TL;DR

Using GitHub Pages on the server side only leaves you without a preview of your posts. Or does it?

We already touched upon GitHub Pages in the previous blog post Jekyll blog on GitHub Pages. I still think it’s a sane way to go, and I’m sticking to writing here.

There’s a catch though: getting a preview of an article is not available out of the box, especially if you’re not willing to run Jekyll locally but only rely on GitHub Pages to do the rendering. So, here we are.

Generating previews with GitHub Pages

The idea is simple:

  • change the index page to exclude posts that have some specific characteristic, e.g. whenever they have field preview set to a true value;

  • create another page like index with the listing of all posts, including those that are not included in index as a result of the previous bullet;

  • mark draft posts with the exclusion characteristic.

Let’s see an example.

Excluding posts from listing

This is ETOOBUSY’s index.html as of this writing:

---
layout: default
---
 1 <div class="home">
 2    {% include nav.html %}
 3    <section>
 4       <ul class="post-list">
 5          {% for post in site.posts %}
 6             {% unless post.preview %}
 7          <li>
 8             [<time datetime="{{ post.date | date_to_xmlschema }}"></time>{{ post.date | date: "%Y-%m-%d" }}]
 9             <a href="{{ post.url | prepend: site.baseurl | prepend: site.url }}">{{ post.title }}</a>
10          </li>
11             {% endunless %}
12          {% endfor %}
13       </ul>
14    </section>
15 </div>

As you can see, lines 7-10 print out an item for a post, but only unless the post has the preview characteristic set (line 6). This means that posts with preview set to true are not shown here.

Keeping a preview list

This is ETOOBUSY’s preview.html as of this writing:

---
layout: default
---
 1 <div class="home">
 2    {% include nav.html %}
 3    <section>
 4       <ul class="post-list">
 5          {% for post in site.posts %}
 6          <li>
 7             [<time datetime="{{ post.date | date_to_xmlschema }}"></time>{{ post.date | date: "%Y-%m-%d" }}]
 8             <a href="{{ post.url | prepend: site.baseurl | prepend: site.url }}">{{ post.title }}</a>
 9          </li>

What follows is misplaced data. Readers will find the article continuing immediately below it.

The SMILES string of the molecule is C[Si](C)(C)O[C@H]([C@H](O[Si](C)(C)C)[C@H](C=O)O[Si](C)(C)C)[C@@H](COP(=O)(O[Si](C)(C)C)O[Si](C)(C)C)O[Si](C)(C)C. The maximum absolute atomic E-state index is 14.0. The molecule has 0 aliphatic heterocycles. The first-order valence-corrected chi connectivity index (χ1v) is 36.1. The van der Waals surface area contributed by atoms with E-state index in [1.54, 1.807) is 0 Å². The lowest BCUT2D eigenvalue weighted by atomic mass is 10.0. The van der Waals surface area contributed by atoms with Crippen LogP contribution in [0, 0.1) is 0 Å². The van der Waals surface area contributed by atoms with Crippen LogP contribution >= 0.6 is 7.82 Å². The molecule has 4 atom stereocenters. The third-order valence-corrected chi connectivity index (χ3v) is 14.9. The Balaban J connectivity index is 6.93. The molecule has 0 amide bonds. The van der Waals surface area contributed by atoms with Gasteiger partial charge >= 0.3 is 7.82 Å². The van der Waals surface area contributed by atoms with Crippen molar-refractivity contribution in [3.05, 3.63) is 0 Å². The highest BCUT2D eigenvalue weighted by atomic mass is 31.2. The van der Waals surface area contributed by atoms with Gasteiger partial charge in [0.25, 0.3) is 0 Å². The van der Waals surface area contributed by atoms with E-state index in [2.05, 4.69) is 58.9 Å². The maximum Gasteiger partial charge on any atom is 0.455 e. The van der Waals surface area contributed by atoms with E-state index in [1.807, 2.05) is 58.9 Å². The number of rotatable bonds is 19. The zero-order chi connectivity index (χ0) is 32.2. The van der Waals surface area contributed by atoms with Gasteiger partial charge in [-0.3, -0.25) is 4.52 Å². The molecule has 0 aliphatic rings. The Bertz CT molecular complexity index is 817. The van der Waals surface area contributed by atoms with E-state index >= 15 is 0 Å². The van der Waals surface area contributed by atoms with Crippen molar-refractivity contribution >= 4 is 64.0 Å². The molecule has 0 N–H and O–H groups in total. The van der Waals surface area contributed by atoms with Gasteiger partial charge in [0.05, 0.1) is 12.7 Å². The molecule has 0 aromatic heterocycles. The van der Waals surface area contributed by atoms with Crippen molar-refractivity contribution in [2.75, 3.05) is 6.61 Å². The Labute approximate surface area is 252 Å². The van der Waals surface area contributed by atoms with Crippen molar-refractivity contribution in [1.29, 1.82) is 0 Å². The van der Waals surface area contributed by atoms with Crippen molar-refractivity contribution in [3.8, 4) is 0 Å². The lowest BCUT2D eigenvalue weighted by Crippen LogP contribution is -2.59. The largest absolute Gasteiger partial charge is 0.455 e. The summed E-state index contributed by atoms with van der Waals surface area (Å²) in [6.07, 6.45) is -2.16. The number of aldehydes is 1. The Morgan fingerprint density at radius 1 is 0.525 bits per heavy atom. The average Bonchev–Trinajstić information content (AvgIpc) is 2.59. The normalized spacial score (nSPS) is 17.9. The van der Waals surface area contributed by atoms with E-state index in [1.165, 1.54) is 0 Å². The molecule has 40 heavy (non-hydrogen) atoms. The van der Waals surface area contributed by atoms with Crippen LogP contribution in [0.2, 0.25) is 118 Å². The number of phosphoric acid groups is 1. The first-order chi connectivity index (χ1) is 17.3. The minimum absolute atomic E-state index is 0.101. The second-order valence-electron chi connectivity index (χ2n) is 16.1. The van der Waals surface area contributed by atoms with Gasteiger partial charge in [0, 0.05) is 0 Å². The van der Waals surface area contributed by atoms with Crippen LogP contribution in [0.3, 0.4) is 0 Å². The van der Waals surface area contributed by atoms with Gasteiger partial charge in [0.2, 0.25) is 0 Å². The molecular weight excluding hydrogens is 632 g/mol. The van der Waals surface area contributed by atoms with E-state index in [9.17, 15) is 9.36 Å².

10          {% endfor %}
11       </ul>
12    </section>
13 </div>

This is what the previous version of index.html was, before the exclusion of preview posts, and can be accessed as a page at /preview/.

For example, this is this blog’s preview page, including the draft ones when I want to revise them. Yes! You can get a sneak peek, occasionally!

Mark posts as preview

The last thing to do is to mark a post as preview in its front matter, like this example at line 7:

 1 ---
 2 title: Yadda Yadda!
 3 type: post
 4 tags: [ yadda ]
 5 comment: true
 6 date: 2020-01-10 08:00:00 +01:00
 7 preview: true
 8 ---
 9
10 Yadda yadda...

Don’t want to spoiler?

Of course your /preview/ link in your blog will show drafts and might spoiler your hard work. What to do about it? A few ideas:

  • if you’re fine with some occasional spoilering, leave things as above and set published: false in the YAML front matter after you have double-checked how your post will look like. You will still benefit from the ease of clicking a link in the /preview/ page, while at the same time limiting the spoilering time;

  • if you are a bit more paranoid, you can just get rid of the /preview/ page and guess the direct link to the article. This is the sort of security by obscurity that would not work for your bank transactions, but to keep a post at bay for a few days should be fine enough;

  • last, if you don’t want to expose your brand new draft in any way… install Jekyll and look at the draft locally! Beware that if you push your drafts in [GitHub][] people might still be able to look at the sources, so you might want to avoid doing that!

This is it!

That’s right, when you push the changes above, you will be able to get the full listing in one page (preview in my case) and keep the official index free of drafts.

Happy writing!